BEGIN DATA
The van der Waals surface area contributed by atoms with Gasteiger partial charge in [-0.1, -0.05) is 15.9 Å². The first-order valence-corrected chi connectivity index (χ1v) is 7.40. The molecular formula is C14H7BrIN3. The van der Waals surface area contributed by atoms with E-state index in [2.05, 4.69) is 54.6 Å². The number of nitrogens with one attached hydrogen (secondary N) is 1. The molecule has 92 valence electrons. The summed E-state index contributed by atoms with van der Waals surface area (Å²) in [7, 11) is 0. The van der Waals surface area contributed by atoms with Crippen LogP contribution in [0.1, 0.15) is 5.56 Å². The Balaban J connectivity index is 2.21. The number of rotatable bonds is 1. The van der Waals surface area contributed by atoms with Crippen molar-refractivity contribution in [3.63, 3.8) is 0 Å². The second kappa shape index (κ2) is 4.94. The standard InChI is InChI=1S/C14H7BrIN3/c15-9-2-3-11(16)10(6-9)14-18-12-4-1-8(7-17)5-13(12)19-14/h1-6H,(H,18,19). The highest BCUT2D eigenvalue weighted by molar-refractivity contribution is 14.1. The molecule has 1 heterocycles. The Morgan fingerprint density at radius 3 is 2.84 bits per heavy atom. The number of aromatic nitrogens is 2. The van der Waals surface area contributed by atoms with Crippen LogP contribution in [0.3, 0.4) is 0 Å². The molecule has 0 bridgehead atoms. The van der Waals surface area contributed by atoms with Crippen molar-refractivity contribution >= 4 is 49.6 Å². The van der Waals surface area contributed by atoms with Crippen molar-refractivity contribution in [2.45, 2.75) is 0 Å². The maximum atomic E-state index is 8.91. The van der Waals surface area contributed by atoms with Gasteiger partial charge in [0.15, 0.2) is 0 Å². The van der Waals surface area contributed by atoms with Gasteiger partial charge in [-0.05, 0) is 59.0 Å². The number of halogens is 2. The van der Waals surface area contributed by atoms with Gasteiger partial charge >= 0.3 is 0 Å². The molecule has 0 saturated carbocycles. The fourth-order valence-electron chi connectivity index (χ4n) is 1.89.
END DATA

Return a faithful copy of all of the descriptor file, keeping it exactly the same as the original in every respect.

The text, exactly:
The van der Waals surface area contributed by atoms with Gasteiger partial charge in [-0.1, -0.05) is 15.9 Å². The first-order valence-corrected chi connectivity index (χ1v) is 7.40. The molecular formula is C14H7BrIN3. The van der Waals surface area contributed by atoms with E-state index in [2.05, 4.69) is 54.6 Å². The number of nitrogens with one attached hydrogen (secondary N) is 1. The molecule has 92 valence electrons. The summed E-state index contributed by atoms with van der Waals surface area (Å²) in [7, 11) is 0. The van der Waals surface area contributed by atoms with Crippen LogP contribution in [0.1, 0.15) is 5.56 Å². The Balaban J connectivity index is 2.21. The number of rotatable bonds is 1. The van der Waals surface area contributed by atoms with Crippen molar-refractivity contribution in [3.63, 3.8) is 0 Å². The second kappa shape index (κ2) is 4.94. The standard InChI is InChI=1S/C14H7BrIN3/c15-9-2-3-11(16)10(6-9)14-18-12-4-1-8(7-17)5-13(12)19-14/h1-6H,(H,18,19). The highest BCUT2D eigenvalue weighted by molar-refractivity contribution is 14.1. The molecule has 1 heterocycles. The Morgan fingerprint density at radius 3 is 2.84 bits per heavy atom. The number of aromatic nitrogens is 2. The van der Waals surface area contributed by atoms with Crippen LogP contribution in [0.3, 0.4) is 0 Å². The molecule has 0 bridgehead atoms. The van der Waals surface area contributed by atoms with Crippen molar-refractivity contribution >= 4 is 49.6 Å². The van der Waals surface area contributed by atoms with Crippen molar-refractivity contribution in [2.45, 2.75) is 0 Å². The maximum atomic E-state index is 8.91. The van der Waals surface area contributed by atoms with Gasteiger partial charge in [0.15, 0.2) is 0 Å². The van der Waals surface area contributed by atoms with Gasteiger partial charge in [-0.05, 0) is 59.0 Å². The number of halogens is 2. The van der Waals surface area contributed by atoms with Gasteiger partial charge >= 0.3 is 0 Å². The molecule has 0 saturated carbocycles. The fourth-order valence-electron chi connectivity index (χ4n) is 1.89.